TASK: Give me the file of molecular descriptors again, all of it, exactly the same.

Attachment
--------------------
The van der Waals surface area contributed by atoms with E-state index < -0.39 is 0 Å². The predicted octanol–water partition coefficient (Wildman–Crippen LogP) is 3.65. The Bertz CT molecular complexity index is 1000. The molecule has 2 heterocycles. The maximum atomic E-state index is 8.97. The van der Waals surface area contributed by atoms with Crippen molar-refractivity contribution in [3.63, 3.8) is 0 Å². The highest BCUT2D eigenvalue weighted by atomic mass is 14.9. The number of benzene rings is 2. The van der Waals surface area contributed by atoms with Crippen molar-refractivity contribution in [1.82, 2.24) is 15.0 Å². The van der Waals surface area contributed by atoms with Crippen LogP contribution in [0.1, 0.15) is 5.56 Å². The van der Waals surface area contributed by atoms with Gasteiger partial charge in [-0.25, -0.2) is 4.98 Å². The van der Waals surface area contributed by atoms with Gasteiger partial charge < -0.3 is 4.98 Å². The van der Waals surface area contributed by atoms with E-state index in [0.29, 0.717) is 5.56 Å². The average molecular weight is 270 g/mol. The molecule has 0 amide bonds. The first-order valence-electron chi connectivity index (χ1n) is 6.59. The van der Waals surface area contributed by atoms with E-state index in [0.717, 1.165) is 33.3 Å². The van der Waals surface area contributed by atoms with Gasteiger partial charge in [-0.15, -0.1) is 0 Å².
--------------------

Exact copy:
The van der Waals surface area contributed by atoms with E-state index < -0.39 is 0 Å². The predicted octanol–water partition coefficient (Wildman–Crippen LogP) is 3.65. The Bertz CT molecular complexity index is 1000. The molecule has 2 heterocycles. The maximum atomic E-state index is 8.97. The van der Waals surface area contributed by atoms with Crippen molar-refractivity contribution in [3.63, 3.8) is 0 Å². The highest BCUT2D eigenvalue weighted by atomic mass is 14.9. The number of benzene rings is 2. The van der Waals surface area contributed by atoms with Crippen molar-refractivity contribution in [1.82, 2.24) is 15.0 Å². The van der Waals surface area contributed by atoms with Crippen LogP contribution in [0.1, 0.15) is 5.56 Å². The van der Waals surface area contributed by atoms with Gasteiger partial charge in [-0.25, -0.2) is 4.98 Å². The van der Waals surface area contributed by atoms with Gasteiger partial charge < -0.3 is 4.98 Å². The van der Waals surface area contributed by atoms with E-state index in [0.29, 0.717) is 5.56 Å². The average molecular weight is 270 g/mol. The molecule has 0 amide bonds. The first-order valence-electron chi connectivity index (χ1n) is 6.59. The van der Waals surface area contributed by atoms with E-state index in [0.717, 1.165) is 33.3 Å². The van der Waals surface area contributed by atoms with Gasteiger partial charge in [-0.15, -0.1) is 0 Å².